Staying the course on health care
To the Editor:
In his letter of Oct. 9, Michael Ackley attacks the President for not negotiating with the Congress on the funding of the Affordable Healthcare Act.
President Obama was elected in 2008 in part because he stated that health care reform was one of his goals. That goal was achieved in 2010 with the passage, by the Congress, of the Affordable Healthcare Act, and it was upheld in 2012 by the Supreme Court. In 2012 he was reelected by a significant margin partly due to his advocacy of making healthcare available to everyone.
The Act was designed to make affordable health insurance available to millions of people who could not afford health insurance, to forbid insurance companies from denying health care insurance for pre-existing conditions and to try to limit physicians and clinics from prescribing, or approving unnecessary tests and medications that do nothing except raise the cost of medical care in this country.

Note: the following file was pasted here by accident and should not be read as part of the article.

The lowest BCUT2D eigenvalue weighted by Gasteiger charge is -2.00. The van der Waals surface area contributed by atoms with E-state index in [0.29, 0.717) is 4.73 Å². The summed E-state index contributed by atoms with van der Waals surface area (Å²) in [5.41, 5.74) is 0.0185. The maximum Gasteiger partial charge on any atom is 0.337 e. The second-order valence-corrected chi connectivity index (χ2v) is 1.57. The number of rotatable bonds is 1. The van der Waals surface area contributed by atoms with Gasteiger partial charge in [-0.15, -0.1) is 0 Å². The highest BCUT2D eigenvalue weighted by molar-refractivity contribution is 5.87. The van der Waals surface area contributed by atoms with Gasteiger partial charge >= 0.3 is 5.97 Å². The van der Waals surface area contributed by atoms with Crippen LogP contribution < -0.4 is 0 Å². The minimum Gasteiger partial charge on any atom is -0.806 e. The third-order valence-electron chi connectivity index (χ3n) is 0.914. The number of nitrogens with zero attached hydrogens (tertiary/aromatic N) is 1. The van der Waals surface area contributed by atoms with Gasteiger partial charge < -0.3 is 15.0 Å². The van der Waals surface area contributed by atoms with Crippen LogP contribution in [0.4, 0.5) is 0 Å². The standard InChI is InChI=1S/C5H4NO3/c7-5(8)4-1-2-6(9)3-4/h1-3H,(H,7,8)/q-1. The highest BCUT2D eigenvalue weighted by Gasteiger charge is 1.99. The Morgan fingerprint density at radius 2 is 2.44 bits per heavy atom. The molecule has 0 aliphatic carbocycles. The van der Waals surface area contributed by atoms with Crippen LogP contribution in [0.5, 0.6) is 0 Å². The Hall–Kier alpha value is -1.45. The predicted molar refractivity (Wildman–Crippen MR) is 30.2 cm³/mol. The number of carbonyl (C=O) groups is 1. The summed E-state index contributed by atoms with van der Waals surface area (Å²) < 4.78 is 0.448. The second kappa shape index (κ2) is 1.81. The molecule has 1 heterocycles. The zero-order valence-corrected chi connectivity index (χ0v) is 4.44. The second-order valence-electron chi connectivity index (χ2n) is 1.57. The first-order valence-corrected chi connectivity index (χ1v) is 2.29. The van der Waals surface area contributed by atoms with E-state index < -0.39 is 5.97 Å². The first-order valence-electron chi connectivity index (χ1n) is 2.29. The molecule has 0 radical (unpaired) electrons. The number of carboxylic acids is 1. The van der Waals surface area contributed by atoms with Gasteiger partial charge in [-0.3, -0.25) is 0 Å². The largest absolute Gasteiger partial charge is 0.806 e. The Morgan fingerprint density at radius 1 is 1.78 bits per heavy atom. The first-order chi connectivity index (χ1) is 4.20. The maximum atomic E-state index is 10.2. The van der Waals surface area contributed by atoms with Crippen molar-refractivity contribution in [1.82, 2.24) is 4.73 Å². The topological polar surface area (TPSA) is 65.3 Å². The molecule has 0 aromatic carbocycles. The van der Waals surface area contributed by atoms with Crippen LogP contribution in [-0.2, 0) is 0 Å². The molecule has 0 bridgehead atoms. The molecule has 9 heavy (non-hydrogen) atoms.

The goal of the Republicans is to hold the budget hostage in order to defeat the Act by denying it funding since they couldn’t do so in 2010. They demand that he negotiate to weaken or eliminate altogether the legislation that he had clearly advocated, and they had previously approved, and by not doing so he was, somehow, working against the people of the United States rather than staying the course of providing healthcare for all Americans.
Republican version of Obamacare
To the Editor:
It’s interesting to note that the only things the Republicans are still going at regarding Obamacare are the things that pay for it — the individual mandate and the medical equipment tax. It should be obvious to them that this will increase the deficit. Does this make sense?
Once Obamacare is fully implemented, it should not cost the taxpayer a penny. Why do the Republicans keep saying it will cost trillions? Maybe that’s their version.
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